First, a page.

6 Feb 2017 – consult with my shoulder surgeon on my torn rotator cuff and deteriorating AC joint


I saw my shoulder surgeon this morning, and as I expected I am going to need more surgery on my right shoulder. Truth be told, my left one feels almost as bad, so I’m pretty sure the same stuff is going on in there.  And as my orthopod said “Whatever is happening in your shoulder is happening in every other joint where you’re feeling pain”.

That’s pretty much everywhere.

I’m not surprised, because I read the radiologists report.  It showed torn tendons in my rotator cuff, but only partial thickness tears, thankfully.  My biceps tendon is also torn.

How does this happen?

Firstly, constant inflammation in the shoulder from rheumatoid arthritis.  It’s hard to see inflammation or swelling in a shoulder, but the MRI showed fluid in the joint capsule, which she explained was rampant synovitis, the hallmark of RA.  I told her that was interesting, because I was on 50mg of prednisone the day of the MRI, so I didn’t expect any inflammation to show.

I explained the fast prednisone taper my rheumatologist had me on, and the reasons why.  My orthopod was utterly gobsmacked that anyone could doubt that I have active rheumatoid arthritis.  I asked her twice if she was sure, and she wasn’t just humouring me, because my rheumatologist and pain management specialist even had me believing that I don’t have inflammatory arthritis.

She was so kind and caring I almost cried.  She agreed it’s a difficult diagnosis, especially in seronegative people, especially in women.  But she had seen inside my shoulder joint with her own eyes, and there was no doubt in her mind.  She brought up the pictures from my previous surgery, and showed me the red, inflamed synovium, and the red, inflamed bursa.  And she showed me another patient’s shoulder joint, to point out what a non-rheumatoid joint looks like.  She apologised that some doctors had treated me poorly.  She said she knew my rheumatologist and they meet monthly on a committee they both sit on.  She said she would be happy to talk to my rheumatologist about me, and give her opinion.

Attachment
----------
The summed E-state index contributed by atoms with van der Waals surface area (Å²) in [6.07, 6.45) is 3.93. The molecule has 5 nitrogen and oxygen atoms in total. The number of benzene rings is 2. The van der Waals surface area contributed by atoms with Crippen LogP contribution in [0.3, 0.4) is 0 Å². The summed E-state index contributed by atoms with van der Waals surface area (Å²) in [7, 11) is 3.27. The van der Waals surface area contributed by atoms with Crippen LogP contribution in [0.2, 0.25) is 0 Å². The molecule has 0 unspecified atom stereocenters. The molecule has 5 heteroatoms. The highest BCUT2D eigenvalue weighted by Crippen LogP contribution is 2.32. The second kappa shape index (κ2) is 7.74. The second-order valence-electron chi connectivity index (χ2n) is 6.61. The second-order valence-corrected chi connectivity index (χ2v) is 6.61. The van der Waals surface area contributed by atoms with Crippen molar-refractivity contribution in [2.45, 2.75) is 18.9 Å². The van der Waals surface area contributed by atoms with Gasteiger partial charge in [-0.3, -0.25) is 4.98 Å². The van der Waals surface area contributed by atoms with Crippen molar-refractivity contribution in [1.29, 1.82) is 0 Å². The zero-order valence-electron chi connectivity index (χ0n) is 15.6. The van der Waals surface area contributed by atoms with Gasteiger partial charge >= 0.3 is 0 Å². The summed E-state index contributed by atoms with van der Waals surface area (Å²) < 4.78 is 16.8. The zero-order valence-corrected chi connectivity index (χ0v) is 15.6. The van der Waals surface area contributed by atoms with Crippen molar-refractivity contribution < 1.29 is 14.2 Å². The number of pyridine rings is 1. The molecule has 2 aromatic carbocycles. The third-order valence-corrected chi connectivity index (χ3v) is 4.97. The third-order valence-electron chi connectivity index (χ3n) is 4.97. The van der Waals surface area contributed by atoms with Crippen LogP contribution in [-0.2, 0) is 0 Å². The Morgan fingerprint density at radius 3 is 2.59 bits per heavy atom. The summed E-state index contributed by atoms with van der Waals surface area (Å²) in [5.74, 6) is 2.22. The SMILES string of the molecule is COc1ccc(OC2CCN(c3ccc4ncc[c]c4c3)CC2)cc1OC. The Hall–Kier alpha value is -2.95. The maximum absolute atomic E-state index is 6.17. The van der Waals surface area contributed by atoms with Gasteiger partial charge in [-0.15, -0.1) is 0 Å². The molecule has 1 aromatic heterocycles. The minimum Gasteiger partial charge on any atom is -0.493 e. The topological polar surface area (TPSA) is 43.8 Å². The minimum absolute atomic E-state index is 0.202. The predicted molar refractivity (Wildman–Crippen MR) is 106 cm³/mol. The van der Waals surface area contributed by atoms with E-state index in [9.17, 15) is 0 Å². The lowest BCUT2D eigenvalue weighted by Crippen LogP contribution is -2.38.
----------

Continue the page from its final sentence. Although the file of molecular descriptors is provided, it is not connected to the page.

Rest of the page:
I thanked her.  Quite profusely.  A doctor who is on my side.  A doctor who actually said ‘Why in the world would you fake it? What have you got to gain?”  A straight-talking surgeon, who told me bluntly that there’s only one good rheumatologist in this town, and mine isn’t she.  And that she recommended that I go to Sydney for treatment, even though she realised that would be difficult.  She couldn’t remember the name, but she knows someone good, and she will send his name to me.

The other reasons tendons deteriorate, is corticosteroids, both injected directly into the joint and taken orally.  Prednisone.  She said my years of prednisone had caused the tendons in my shoulder to weaken and fray, and then tear.  She said it was her biggest concern, and the major difference in the MRI two and a half years ago, and the one a few weeks ago.  Prednisone is the devil.

I said in all fairness, all of my doctors have been telling me to get off prednisone for several years.

She said ‘Yeah, but you’re in a no win situation.  Without the prednisone you can’t get out of bed, right?


She said she understood why I’d made those choices, and she said she wished she could do more for me.  But all she can do is clean out the shoulder again, remove the inflamed synovium and bursa again, and repair the tendons.   That would give me some pain relief and better shoulder function, but it would be temporary.

The upside is, it’s not urgent.  I can put the surgery off for as long as I like – for as long as I can tolerate the pain.   And the pain is quite significant!  The front of my shoulder is always tender, but the worst pain is behind, underneath my shoulder blade.  The pain stretches up into my neck, and prevents me from turning my head fully.  It often keeps me awake at night and makes it hard to find a comfortable position to sleep in.  But it has been this way for at least six months already, I can wait a few more months.   She said she was pretty impressed that I’ve torn that many tendons, and I’m still using the arm.  She said it’s clear to her I am favouring it and flexing forward, which would be contributing to the scapular pain.  And to lift my arm, because my rotator cuff is shot, I am recruiting other muscles, to lift my shoulder.  And this is causing my scapula to rub up against my ribs, causing the snapping scapular problem, causing that bursa to become inflamed and THAT pain.

The human body is an amazing thing. It will try to compensate.  But this can create as many problems as it solves.

She said at some point one or more of these tendons will tear completely, and then I probably will experience severe pain, and not be able to use the arm.  The repair operation will be the same, however.  It won’t be a more complex operation if I wait, so she’s happy for me to put it off until I feel ready.